Public Health Concerns
Diseases of wildlife can cause significant illness and death to individual animals and can significantly affect wildlife populations. Wildlife species can also serve as natural hosts for certain diseases that affect humans (zoonoses). The disease agents or parasites that cause these zoonotic diseases can be contracted from wildlife directly by bites or contamination, or indirectly through the bite of arthropod vectors such as mosquitoes, ticks, fleas and mites that have previously fed on an infected animal. These zoonotic diseases are primarily acquired in certain locations, occupations or recreational activities.
Biologists, field assistants, hunters and other individuals who work directly with wildlife have an increased risk of acquiring these diseases. Some individuals have also been infected with plagues, tularemia and leptospirosis when handling and skinning rodents, rabbits and carnivores. Some have also been infected with diseases like Colorado tick fever, Rocky Mountain spotted fever and Lyme disease while spending time in prime locations disease hosts. Therefore, general precautions should be taken to reduce risks of exposure, prevent infection and enjoy the environment without worrying about the risks.
Use extreme caution when approaching or handling a wild animal that looks sick or abnormal to guard against those diseases contracted directly from wildlife. Procedures for basic personal hygiene and cleanliness of equipment are important for any activity but become a matter of major health concern when handling animals or their products that could be infected with disease agents. Basic precautions include:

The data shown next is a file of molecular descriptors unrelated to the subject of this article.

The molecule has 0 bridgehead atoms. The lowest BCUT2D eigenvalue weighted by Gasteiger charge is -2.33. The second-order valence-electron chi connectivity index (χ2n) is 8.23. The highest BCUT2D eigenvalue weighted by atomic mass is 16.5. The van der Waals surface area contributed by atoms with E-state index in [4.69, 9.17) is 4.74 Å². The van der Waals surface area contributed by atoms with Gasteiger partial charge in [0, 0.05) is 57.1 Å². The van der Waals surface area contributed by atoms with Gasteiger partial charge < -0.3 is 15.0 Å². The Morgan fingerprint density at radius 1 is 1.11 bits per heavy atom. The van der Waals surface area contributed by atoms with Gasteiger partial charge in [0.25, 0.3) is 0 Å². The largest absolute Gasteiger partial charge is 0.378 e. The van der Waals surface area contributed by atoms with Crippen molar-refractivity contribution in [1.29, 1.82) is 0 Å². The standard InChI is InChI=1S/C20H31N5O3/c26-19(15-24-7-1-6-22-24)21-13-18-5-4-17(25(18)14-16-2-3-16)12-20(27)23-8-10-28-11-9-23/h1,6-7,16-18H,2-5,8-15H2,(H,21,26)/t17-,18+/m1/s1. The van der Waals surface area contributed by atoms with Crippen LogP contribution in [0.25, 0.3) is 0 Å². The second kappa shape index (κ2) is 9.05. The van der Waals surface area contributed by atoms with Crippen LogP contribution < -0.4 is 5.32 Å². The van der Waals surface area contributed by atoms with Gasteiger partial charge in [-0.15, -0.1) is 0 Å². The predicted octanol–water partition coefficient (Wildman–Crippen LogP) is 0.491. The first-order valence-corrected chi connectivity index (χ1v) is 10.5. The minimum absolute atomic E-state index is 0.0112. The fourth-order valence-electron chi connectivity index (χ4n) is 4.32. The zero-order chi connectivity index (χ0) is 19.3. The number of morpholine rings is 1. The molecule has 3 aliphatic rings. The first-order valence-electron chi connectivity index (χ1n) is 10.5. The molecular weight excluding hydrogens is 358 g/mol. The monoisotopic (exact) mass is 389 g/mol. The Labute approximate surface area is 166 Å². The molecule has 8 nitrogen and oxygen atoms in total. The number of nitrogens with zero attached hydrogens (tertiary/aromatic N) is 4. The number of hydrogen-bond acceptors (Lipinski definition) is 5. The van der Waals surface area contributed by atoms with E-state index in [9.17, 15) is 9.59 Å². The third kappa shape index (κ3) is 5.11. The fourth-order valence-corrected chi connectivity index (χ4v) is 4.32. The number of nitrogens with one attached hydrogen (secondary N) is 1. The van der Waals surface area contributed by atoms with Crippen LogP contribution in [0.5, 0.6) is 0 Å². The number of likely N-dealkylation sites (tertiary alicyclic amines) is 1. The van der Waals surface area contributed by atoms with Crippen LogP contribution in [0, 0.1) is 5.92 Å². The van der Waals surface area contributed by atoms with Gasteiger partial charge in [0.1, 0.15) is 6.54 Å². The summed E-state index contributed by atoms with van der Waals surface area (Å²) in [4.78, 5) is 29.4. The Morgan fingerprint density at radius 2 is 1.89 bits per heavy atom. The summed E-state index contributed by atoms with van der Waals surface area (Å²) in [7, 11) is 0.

- Wearing protective clothing, especially disposable rubber or plastic gloves, when dissecting or skinning wild
- Scrubbing the work area, knives, other tools, and reusable gloves with soap or detergent and then with diluted household bleach.
- Avoiding eating and drinking while handling or skinning animals and washing hands thoroughly when finished.
- Safely disposing of carcasses and tissues and any contaminated disposable items like plastic gloves.
- Cooking meat from wild game thoroughly before eating.
- Contacting a physician if you become sick following exposure to a wild animal or parasites that live on the animal. Inform the physician of your possible exposure to a zoonotic disease.
Precautions against acquiring fungal diseases should be taken when working in high-risk areas that contain
contaminated soil or accumulations of animal feces, such as under large bird roosts or in buildings or caves
containing bat colonies.
Prevention - Wear protective masks to reduce or prevent the inhalation of fungal spores.
Vector Diseases (Such as Lyme Disease)
Precautions against vector-borne diseases should be taken when working in Protection from high-risk areas, such as
thick forests or warm and wet environments.
Prevention - Wearing mosquito or tick repellent, special repellant clothing, tucking pant cuffs into socks, checking clothing, body and pets and removing insects.
Other Tips - You can reduce your risk of coming in contact with infected mosquitos by avoiding outdoors in the early evening. Becoming aware of the early symptoms of these diseases and the conditions of exposure are essential in preventing severe illness if you believe you may be infected.